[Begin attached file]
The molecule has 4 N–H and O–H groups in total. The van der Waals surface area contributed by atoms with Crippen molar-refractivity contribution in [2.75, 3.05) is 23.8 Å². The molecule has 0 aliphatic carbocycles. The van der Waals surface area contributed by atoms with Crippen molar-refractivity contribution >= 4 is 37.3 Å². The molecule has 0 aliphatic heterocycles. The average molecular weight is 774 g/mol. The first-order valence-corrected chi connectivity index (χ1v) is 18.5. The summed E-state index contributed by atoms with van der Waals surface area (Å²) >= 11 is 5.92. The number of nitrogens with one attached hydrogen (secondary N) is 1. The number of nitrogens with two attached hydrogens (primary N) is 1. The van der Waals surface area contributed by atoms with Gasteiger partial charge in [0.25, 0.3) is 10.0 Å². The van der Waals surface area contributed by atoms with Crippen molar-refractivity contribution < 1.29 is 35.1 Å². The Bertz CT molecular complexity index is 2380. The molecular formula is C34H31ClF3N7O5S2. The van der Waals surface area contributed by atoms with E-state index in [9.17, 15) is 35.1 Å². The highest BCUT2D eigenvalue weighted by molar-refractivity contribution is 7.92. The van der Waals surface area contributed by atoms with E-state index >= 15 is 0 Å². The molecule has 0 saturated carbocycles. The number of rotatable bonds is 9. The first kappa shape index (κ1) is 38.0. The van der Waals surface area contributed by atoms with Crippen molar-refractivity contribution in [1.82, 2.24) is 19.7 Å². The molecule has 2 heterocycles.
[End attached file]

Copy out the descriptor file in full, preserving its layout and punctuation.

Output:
The molecule has 4 N–H and O–H groups in total. The van der Waals surface area contributed by atoms with Crippen molar-refractivity contribution in [2.75, 3.05) is 23.8 Å². The molecule has 0 aliphatic carbocycles. The van der Waals surface area contributed by atoms with Crippen molar-refractivity contribution >= 4 is 37.3 Å². The molecule has 0 aliphatic heterocycles. The average molecular weight is 774 g/mol. The first-order valence-corrected chi connectivity index (χ1v) is 18.5. The summed E-state index contributed by atoms with van der Waals surface area (Å²) >= 11 is 5.92. The number of nitrogens with one attached hydrogen (secondary N) is 1. The number of nitrogens with two attached hydrogens (primary N) is 1. The van der Waals surface area contributed by atoms with Gasteiger partial charge in [0.25, 0.3) is 10.0 Å². The van der Waals surface area contributed by atoms with Crippen molar-refractivity contribution < 1.29 is 35.1 Å². The Bertz CT molecular complexity index is 2380. The molecular formula is C34H31ClF3N7O5S2. The van der Waals surface area contributed by atoms with E-state index in [9.17, 15) is 35.1 Å². The highest BCUT2D eigenvalue weighted by molar-refractivity contribution is 7.92. The van der Waals surface area contributed by atoms with E-state index >= 15 is 0 Å². The molecule has 0 saturated carbocycles. The number of rotatable bonds is 9. The first kappa shape index (κ1) is 38.0. The van der Waals surface area contributed by atoms with Crippen molar-refractivity contribution in [1.82, 2.24) is 19.7 Å². The molecule has 2 heterocycles.